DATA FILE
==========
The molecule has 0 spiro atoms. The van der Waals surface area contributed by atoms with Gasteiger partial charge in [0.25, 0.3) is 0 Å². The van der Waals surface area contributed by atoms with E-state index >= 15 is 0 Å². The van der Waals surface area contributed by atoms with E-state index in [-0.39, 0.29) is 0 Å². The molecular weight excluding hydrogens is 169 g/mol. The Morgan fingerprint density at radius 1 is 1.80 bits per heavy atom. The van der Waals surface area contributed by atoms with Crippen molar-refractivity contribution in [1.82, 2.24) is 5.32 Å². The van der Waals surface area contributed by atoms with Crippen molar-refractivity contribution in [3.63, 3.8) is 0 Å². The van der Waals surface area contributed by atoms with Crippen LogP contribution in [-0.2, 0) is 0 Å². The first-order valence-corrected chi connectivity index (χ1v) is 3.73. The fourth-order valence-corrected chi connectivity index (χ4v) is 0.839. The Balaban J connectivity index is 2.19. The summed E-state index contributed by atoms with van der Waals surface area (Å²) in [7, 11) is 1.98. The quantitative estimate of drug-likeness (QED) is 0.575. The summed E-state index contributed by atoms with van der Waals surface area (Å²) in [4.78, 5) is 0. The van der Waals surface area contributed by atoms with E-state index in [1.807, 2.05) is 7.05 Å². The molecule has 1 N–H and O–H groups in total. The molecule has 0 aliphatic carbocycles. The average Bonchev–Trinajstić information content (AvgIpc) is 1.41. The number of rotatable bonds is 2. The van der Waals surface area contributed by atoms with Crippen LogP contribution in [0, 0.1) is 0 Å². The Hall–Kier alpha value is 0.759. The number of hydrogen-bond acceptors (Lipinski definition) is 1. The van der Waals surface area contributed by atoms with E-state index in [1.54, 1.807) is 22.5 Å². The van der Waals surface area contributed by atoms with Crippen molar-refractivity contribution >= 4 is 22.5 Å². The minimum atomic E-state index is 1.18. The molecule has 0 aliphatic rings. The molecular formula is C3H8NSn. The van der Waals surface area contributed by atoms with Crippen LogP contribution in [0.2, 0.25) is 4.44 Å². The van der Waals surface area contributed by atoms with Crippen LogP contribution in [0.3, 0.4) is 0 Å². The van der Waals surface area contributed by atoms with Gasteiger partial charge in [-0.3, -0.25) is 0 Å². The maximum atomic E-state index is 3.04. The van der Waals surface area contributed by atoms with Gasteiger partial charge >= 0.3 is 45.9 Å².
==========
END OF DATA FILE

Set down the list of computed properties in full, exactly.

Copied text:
The molecule has 0 spiro atoms. The van der Waals surface area contributed by atoms with Gasteiger partial charge in [0.25, 0.3) is 0 Å². The van der Waals surface area contributed by atoms with E-state index >= 15 is 0 Å². The van der Waals surface area contributed by atoms with E-state index in [-0.39, 0.29) is 0 Å². The molecular weight excluding hydrogens is 169 g/mol. The Morgan fingerprint density at radius 1 is 1.80 bits per heavy atom. The van der Waals surface area contributed by atoms with Crippen molar-refractivity contribution in [1.82, 2.24) is 5.32 Å². The van der Waals surface area contributed by atoms with Crippen molar-refractivity contribution in [3.63, 3.8) is 0 Å². The van der Waals surface area contributed by atoms with Crippen LogP contribution in [-0.2, 0) is 0 Å². The first-order valence-corrected chi connectivity index (χ1v) is 3.73. The fourth-order valence-corrected chi connectivity index (χ4v) is 0.839. The Balaban J connectivity index is 2.19. The summed E-state index contributed by atoms with van der Waals surface area (Å²) in [7, 11) is 1.98. The quantitative estimate of drug-likeness (QED) is 0.575. The summed E-state index contributed by atoms with van der Waals surface area (Å²) in [4.78, 5) is 0. The van der Waals surface area contributed by atoms with E-state index in [1.807, 2.05) is 7.05 Å². The molecule has 1 N–H and O–H groups in total. The molecule has 0 aliphatic carbocycles. The average Bonchev–Trinajstić information content (AvgIpc) is 1.41. The number of rotatable bonds is 2. The van der Waals surface area contributed by atoms with Crippen LogP contribution in [0, 0.1) is 0 Å². The Hall–Kier alpha value is 0.759. The number of hydrogen-bond acceptors (Lipinski definition) is 1. The van der Waals surface area contributed by atoms with E-state index in [1.54, 1.807) is 22.5 Å². The van der Waals surface area contributed by atoms with Crippen molar-refractivity contribution >= 4 is 22.5 Å². The minimum atomic E-state index is 1.18. The molecule has 0 aliphatic rings. The molecular formula is C3H8NSn. The van der Waals surface area contributed by atoms with Crippen LogP contribution in [0.2, 0.25) is 4.44 Å². The van der Waals surface area contributed by atoms with Crippen LogP contribution in [0.3, 0.4) is 0 Å². The van der Waals surface area contributed by atoms with Gasteiger partial charge in [-0.3, -0.25) is 0 Å². The maximum atomic E-state index is 3.04. The van der Waals surface area contributed by atoms with Gasteiger partial charge >= 0.3 is 45.9 Å².